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Diagnosing FolklorePerspectives on Disability, Health, and Trauma$
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Trevor J. Blank and Andrea Kitta

Print publication date: 2015

Print ISBN-13: 9781496804259

Published to University Press of Mississippi: May 2017

DOI: 10.14325/mississippi/9781496804259.001.0001

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date: 21 May 2018

Broadcasting the Stigmatized Self: Positioning Functions of YouTube Vlogs on Bipolar Disorder1

Broadcasting the Stigmatized Self: Positioning Functions of YouTube Vlogs on Bipolar Disorder1

Chapter:
(p.175) Chapter Eight Broadcasting the Stigmatized Self: Positioning Functions of YouTube Vlogs on Bipolar Disorder1
Source:
Diagnosing Folklore
Author(s):

Darcy Holtgrave

Publisher:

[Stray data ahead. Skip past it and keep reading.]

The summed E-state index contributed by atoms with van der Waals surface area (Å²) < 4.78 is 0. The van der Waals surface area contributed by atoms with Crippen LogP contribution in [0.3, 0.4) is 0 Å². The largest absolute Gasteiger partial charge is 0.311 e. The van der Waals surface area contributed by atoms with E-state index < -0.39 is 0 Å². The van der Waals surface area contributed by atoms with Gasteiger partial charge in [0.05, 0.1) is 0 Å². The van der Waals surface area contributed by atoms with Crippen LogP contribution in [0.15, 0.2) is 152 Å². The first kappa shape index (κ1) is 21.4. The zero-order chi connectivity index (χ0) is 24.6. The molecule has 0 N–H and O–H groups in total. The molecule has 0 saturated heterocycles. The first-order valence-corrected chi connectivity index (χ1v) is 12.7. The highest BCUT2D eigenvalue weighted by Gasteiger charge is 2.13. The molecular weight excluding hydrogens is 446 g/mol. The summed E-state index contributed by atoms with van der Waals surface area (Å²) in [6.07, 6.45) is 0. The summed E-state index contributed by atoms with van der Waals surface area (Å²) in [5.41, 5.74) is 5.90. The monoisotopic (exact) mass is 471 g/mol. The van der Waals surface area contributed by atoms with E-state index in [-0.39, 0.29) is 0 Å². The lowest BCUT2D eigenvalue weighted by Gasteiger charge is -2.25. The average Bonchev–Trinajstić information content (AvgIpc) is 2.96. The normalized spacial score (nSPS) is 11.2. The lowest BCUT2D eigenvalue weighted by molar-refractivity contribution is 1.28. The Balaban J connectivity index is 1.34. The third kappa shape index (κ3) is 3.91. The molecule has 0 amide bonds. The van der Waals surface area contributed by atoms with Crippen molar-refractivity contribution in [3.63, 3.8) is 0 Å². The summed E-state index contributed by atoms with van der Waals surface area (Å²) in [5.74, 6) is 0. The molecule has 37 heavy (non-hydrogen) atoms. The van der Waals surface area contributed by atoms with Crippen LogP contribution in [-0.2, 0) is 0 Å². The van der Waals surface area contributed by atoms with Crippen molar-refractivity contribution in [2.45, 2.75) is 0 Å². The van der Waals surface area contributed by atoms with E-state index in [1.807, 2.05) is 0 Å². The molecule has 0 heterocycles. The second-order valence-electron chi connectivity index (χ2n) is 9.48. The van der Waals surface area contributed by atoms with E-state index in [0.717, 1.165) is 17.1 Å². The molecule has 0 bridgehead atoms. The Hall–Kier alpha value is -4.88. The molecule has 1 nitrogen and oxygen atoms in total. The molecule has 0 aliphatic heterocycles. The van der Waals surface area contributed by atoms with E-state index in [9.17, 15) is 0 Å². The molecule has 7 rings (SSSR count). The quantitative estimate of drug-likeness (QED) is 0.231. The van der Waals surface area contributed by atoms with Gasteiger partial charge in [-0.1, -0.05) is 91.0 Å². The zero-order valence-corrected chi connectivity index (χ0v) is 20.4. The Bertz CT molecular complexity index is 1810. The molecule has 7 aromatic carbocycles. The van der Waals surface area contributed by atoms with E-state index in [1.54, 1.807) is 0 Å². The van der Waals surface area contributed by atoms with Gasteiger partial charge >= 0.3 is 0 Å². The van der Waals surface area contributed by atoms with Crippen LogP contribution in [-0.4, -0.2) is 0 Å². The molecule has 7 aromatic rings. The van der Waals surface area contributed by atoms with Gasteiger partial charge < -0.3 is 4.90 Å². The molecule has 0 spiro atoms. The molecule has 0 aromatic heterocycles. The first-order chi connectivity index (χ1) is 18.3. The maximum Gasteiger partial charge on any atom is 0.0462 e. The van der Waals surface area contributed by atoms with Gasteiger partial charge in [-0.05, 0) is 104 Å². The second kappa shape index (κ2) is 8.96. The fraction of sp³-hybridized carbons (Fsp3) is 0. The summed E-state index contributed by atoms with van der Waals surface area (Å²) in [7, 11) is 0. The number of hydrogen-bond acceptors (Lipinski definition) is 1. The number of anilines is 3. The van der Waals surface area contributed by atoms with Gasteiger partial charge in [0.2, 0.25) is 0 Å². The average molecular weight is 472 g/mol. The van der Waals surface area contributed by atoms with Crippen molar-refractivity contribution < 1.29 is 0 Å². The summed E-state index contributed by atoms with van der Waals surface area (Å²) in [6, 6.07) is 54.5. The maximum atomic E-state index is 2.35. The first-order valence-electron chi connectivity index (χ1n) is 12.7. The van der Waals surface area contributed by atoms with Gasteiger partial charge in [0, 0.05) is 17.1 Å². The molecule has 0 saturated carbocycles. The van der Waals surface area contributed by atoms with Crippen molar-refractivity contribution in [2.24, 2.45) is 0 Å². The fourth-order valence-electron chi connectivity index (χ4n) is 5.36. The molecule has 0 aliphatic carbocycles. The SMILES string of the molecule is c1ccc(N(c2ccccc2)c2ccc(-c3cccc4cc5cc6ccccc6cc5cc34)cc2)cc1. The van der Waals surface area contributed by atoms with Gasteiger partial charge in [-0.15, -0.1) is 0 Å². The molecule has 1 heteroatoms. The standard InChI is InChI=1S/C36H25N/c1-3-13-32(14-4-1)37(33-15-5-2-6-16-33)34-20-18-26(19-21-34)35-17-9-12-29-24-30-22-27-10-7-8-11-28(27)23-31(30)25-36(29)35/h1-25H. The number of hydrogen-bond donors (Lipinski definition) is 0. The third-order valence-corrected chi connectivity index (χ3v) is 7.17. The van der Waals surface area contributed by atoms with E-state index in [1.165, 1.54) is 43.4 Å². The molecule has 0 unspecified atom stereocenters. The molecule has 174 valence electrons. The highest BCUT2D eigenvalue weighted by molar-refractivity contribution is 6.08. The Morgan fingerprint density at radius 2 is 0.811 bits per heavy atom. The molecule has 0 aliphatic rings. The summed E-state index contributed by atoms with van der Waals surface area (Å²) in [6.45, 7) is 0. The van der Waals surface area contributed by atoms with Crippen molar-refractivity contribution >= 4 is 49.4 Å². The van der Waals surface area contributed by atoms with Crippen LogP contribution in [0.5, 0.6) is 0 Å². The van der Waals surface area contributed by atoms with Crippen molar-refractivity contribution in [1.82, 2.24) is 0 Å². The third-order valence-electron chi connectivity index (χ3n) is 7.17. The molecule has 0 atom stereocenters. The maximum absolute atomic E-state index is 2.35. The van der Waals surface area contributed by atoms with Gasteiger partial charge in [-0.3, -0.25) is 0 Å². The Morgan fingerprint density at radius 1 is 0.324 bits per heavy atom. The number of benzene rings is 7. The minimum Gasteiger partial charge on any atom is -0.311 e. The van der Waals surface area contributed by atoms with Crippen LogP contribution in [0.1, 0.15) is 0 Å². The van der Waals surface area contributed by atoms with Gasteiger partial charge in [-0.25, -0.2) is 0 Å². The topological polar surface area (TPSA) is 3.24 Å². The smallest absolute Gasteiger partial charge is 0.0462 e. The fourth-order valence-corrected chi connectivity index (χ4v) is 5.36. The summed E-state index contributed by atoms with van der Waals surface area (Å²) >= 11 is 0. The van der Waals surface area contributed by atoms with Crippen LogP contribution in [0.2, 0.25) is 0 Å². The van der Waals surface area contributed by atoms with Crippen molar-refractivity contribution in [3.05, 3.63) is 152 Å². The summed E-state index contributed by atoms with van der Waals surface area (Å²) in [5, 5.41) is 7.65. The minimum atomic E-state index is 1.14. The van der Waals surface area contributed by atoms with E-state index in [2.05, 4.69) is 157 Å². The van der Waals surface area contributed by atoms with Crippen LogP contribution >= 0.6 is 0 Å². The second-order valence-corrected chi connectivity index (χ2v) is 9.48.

University Press of Mississippi
DOI:10.14325/mississippi/9781496804259.003.0009

YouTube, the free Internet video-sharing platform, is home to an active community of people who performatively share personal experience narratives about mental illness. Many individuals in this group heed YouTube’s early call to “Broadcast Yourself” in order to publicly “put a face” to mental illness, particularly in the form of vlogs that document and share their experience. In chapter 8, “Broadcasting the Stigmatized Self: Positioning Functions of YouTube Vlogs on Bipolar Disorder,” Darcy Holtgrave engages this phenomenon through a selection of vloggers who discuss bipolar disorder and the folk groups surrounding them. The parameters of YouTube inherently define and influence users’ exchanges, which are mediated by digital devices and take the form of videos, video responses, text responses, the prefabricated categories of likes and views, and/or interaction with other forms of social media. Using narrative theory, Holtgrave analyzes the strategies that speakers use to negotiate their place in relation to their audience as well as their mental illness.

Keywords:   Bipolar Disorder, Vlogs, YouTube, Mental Illness, Mental Health

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